Two friends celebrated their engagement tonight. The celebrations were a reminder that it’s worthwhile indulging in the happiness of others, on occasion.

Happiness which breeds happiness is a blessing worthy of nourishment and encouragement.

Love develops our capacity for kindness; if we all defaulted to love for one another, the world might prove a less painful place to be.

Systems are beautiful. They organise fragmented parts of a whole into sections which can be calculated, processed and understood separately.

Systems take chaos and churn it into order.

But we can get lost in systemisation. A good system generates resource for the users of the system; the amount of time and energy it takes to run is less than that it would take to do the same job without the system. Occasionally, those obsessed with perfecting the system can end up spending more time managing the system than it would take to actually do the work.

We see this style of faffing in too many important organisations who are dedicated to doing good things; we can never afford to let our passion for process get in the way of our desires of execution.

Outcomes come first. Without them, your planning means nothing.

There are no second chances when it comes to first impressions.

Most people decide whether or not they like you within minutes of meeting you, so why exhibit anything but warmth and positivity?

People who build their personalities around intimidating others fall prey to shallow loneliness in the long run. Compassion and generosity are the tools by which lasting relationships are formed.

Greet new people as you would an old friend, and you’ll end up with more old friends once you’re old.

It’s fun to take small risks on little invitations: testing a new route to work, or adding something new to a recepie you know already delivers.

Occasionally, these baby innovations reward us with a nice little breakthrough that slightly changes the way we do things. More often than not, this isn’t the case. Instead, we end up driving for a couple of minutes longer or with a grainy mouthful of matcha crème brûlée.

The cost of these risks is so low that these no reason not to test these ideas when they come around.

Just remember to trust the tried and true from time to time.

Are you an aggressive competitor, or do you lash because it makes you feel in control?

Are you ruthless and viscous, or strong and merciful?

Will you fight for others, or for the advancement of your own interests?

Do you want to win, or to see your opponents lose?

Savage ferocity is a choice; often, the wrong one.

The ability to remain ‘neutral’ on the oppression of others implies privilege; it’s easier not to bother with oppression when it isn’t happening to you.

An even worse response would be the reactive undermining of someone else’s oppression.

There are no counter protests at breast cancer awareness events, because the words ‘all cancers matter’ are so obvious that they need not be exclaimed.

‘Black Lives Matter’ is not a challenge to the idea that ‘All Lives Matter’, but the latter is a challenge to the former. Our reaction to systematic violence and oppression cannot be to undermine it.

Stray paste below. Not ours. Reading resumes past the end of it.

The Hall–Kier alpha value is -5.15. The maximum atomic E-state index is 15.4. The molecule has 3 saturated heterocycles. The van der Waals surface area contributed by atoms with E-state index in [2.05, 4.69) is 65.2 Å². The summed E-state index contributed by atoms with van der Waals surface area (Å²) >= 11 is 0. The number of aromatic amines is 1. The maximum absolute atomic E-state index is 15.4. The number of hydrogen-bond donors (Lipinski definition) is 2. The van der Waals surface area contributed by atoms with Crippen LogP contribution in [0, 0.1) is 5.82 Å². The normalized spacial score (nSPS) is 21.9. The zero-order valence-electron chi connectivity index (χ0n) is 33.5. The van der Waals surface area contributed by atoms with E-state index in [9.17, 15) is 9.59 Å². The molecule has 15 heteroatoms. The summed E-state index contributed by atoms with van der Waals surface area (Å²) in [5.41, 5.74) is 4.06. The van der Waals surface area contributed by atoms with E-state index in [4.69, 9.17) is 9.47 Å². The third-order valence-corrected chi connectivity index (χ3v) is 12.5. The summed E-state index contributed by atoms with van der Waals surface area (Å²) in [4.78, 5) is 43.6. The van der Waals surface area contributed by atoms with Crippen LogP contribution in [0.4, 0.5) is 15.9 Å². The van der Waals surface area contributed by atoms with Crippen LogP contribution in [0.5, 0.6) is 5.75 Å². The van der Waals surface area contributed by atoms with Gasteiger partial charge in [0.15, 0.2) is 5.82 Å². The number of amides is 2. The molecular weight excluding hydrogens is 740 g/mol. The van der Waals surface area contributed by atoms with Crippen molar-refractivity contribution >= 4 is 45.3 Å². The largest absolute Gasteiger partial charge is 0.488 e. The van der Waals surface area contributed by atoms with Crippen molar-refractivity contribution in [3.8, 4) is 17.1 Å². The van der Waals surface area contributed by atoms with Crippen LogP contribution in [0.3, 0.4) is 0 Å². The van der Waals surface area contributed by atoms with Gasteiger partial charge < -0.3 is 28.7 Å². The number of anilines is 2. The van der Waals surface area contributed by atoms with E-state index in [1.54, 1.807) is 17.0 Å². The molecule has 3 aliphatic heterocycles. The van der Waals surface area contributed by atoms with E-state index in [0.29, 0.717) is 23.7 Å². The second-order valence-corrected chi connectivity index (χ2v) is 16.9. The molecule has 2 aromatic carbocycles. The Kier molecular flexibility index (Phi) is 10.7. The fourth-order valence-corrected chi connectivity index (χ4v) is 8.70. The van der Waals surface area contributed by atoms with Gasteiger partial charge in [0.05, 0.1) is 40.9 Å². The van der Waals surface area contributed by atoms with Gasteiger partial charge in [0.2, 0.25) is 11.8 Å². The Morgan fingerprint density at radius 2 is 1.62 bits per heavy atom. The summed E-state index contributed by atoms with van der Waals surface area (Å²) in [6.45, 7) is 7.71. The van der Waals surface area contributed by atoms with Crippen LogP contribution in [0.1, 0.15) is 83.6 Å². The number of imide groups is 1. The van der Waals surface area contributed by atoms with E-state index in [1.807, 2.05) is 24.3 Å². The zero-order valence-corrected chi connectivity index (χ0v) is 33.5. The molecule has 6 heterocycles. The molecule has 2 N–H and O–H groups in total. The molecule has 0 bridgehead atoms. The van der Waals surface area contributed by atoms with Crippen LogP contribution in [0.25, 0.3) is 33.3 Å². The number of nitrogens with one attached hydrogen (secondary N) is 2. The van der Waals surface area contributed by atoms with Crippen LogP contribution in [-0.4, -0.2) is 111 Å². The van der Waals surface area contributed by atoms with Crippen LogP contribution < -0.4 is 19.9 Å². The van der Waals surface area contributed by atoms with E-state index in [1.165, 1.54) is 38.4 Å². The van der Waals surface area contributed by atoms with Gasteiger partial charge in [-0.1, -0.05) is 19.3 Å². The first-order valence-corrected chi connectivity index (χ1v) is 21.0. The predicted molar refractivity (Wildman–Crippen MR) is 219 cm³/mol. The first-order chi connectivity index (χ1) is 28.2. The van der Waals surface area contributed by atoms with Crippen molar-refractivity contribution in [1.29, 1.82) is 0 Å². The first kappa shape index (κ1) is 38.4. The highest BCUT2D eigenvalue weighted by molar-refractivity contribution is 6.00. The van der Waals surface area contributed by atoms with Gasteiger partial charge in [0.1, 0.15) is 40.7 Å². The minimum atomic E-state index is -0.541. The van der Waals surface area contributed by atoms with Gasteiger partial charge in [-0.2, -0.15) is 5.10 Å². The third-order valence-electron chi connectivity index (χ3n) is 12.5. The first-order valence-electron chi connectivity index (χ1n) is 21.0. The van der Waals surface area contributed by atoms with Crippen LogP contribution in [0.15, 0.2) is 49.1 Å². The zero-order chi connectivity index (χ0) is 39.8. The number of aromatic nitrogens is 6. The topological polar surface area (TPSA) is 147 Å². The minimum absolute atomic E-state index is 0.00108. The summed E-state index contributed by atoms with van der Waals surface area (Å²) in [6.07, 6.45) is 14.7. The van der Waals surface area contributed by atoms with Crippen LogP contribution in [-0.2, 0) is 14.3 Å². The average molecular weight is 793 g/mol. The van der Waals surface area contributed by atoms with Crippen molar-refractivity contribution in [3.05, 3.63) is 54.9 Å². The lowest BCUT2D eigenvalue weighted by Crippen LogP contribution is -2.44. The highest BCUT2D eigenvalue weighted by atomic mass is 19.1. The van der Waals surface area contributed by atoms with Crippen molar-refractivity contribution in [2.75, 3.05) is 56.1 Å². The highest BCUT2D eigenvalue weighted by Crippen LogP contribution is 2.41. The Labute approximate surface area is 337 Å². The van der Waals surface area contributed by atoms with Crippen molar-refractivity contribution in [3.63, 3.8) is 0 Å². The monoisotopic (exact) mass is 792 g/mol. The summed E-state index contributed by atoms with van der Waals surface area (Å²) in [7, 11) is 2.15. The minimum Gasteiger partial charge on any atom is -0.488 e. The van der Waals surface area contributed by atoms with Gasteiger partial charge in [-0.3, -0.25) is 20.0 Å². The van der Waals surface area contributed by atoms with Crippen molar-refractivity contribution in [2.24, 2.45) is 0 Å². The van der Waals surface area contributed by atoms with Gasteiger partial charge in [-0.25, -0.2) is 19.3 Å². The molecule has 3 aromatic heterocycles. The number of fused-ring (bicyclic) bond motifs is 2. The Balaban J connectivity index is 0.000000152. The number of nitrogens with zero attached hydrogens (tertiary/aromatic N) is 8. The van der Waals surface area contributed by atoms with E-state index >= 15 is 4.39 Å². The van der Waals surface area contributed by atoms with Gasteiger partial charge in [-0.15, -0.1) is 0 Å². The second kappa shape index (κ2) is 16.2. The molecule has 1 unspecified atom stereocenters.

The world has paid the price of isolation; but as we return to our sprawling shopping centres and bustling restaurants, we are going to realise a fatigue we haven’t had to deal with for some time.

Engaging with people, even positively, can be exhausting; beware the impact of isolation on our social tolerances.

Be kind to our service workers, Take care of our administrators and our organisers, and tread gently into the social spaces we were so used to occupying only a small time ago.

‘Normal’ is returning, but things have changed; let’s not allow it to be a change for the worse.

It’s easy, in times of great distraction, to lose sight of the things most important to our own personal senses of worth and value; but there are fewer practices more essential than those which make us who we are.

We are what we do. We should do what we want to be.

If your team can’t read your spreadsheet, it’s not a useful spreadsheet; if you’re only available to attend meetings you call, you’re not available; and if you’re only present for the conversations in which you get to have the loudest voice, you aren’t present.

Order and organisation are only worthwhile when they serve a collective.

It’s our own responsibility to ensure our ways of working and cooperating are useful to those around us.

Until you’ve mastered your craft, you will be prone to regular and potentially costly mistakes.

It is in your opponent’s best interest to force you to make these mistakes as often as possible. They do this by applying pressure.

Pressure comes in many forms. An opponent might pressure you by manipulating your perception of the time you have (or don’t have); by raising the intensity of their own play, demanding your reaction; by raising the stakes of the play, putting more on the line; or by simply apply force through leverage they have over you.

Adapting quickly to pressure is a hallmark of a great competitor; but no-one develops an aptitude for negotiating pressure without being forced into mistakes countless times over.

It’s how those mistakes are processed which separate the good from the great.

Truly great players relish opportunities to grow, seizing them with all the tenacity they can muster.